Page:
Last spring while we were visiting New York City ( I love NY!) we visited the Morgan Library for the first time. Oh my, I was intrigued. Following that visit several people asked if I had read The Personal Librarian? What? No, I hadn’t. And now that I have, I can’t wait to return and visit the Morgan Library again the next time I am in New York. Here is my Book Review The Personal Llibrarian by Marie Benedict and Victoria Murray.
This is the story of the life of Belle De Costa Greene, the Personal Librarian of J.P. Morgan and first director of the Morgan Library. Greene was incredibly intelligent, well-read, personable, beautiful, savvy and an amazing business women for the time. She was all of these things that made her successful and indispensible to J.P. Morgan for years. But she also carried a secret, one that if found out she would lose everything. She was black.
Turn of the Century
At the turn of the century, no black women, or man for that matter, held a more powerful position than Belle de Costa Greene. And everyday she fretted over the secret she carried. Born to a fair skin mother and father…her parents split when her mother insisted they all live as white. Belle’s father disappeared and Belle, her mother and her siblings moved to New York, changed their names, and began a life that was a lie…living as white.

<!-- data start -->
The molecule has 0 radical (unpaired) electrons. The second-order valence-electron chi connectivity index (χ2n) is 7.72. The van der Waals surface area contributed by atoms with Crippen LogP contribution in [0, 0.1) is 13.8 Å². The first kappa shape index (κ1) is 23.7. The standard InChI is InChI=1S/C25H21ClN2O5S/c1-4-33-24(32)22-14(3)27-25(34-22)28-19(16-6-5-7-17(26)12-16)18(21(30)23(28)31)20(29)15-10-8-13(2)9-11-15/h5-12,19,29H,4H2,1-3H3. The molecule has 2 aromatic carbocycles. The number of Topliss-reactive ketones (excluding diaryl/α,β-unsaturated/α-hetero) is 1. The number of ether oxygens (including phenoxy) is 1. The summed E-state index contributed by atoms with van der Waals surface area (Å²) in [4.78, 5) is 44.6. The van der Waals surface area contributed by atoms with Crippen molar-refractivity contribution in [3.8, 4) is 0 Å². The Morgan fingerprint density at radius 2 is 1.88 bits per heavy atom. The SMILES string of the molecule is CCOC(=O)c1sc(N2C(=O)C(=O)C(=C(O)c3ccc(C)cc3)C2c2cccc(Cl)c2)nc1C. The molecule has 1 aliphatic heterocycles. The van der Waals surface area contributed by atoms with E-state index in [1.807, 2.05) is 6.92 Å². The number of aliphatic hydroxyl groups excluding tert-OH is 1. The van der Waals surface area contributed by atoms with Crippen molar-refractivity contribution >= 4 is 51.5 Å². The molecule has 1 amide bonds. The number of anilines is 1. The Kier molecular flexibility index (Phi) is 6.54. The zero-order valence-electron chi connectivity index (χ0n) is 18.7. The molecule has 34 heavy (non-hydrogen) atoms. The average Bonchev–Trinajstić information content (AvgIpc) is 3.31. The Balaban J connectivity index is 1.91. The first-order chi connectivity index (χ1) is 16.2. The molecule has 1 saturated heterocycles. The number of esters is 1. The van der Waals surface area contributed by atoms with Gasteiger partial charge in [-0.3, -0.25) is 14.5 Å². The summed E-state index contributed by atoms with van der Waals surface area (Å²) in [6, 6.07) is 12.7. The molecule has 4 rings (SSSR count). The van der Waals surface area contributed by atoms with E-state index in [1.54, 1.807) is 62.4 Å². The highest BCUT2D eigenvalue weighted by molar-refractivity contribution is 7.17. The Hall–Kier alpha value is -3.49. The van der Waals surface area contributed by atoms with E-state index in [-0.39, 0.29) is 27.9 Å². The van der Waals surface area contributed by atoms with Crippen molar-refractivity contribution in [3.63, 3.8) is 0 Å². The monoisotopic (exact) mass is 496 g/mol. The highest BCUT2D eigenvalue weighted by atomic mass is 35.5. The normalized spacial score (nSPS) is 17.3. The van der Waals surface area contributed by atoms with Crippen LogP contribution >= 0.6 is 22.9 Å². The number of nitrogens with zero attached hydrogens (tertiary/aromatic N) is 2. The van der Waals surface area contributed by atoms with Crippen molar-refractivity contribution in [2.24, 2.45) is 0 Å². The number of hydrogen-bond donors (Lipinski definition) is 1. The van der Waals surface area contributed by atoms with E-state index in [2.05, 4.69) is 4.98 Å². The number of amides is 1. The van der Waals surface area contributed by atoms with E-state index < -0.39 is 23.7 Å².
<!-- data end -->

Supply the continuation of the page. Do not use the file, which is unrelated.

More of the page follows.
It’s unclear if Morgan ever knew this secret. It’s assumed others in the circle did but kept quiet. And somehow Belle rose through the social ranks and lived a life that others of her race could not even dream about.
Before her death, Belle burnt all of her correspondence in an effort to keep the secret beyond the grave. But eventually it became common knowledge. This book is written with both facts from other historic documents, and a healthy dose of fiction. But it’s an intriguing story of the lengths someone with so much intelligence and gifts had to endure to be successful.
I look forward to visiting the Morgan Library again. Thank you for reading my Book Review The Personal Librarian by Marie Benedict and Victoria Murray.
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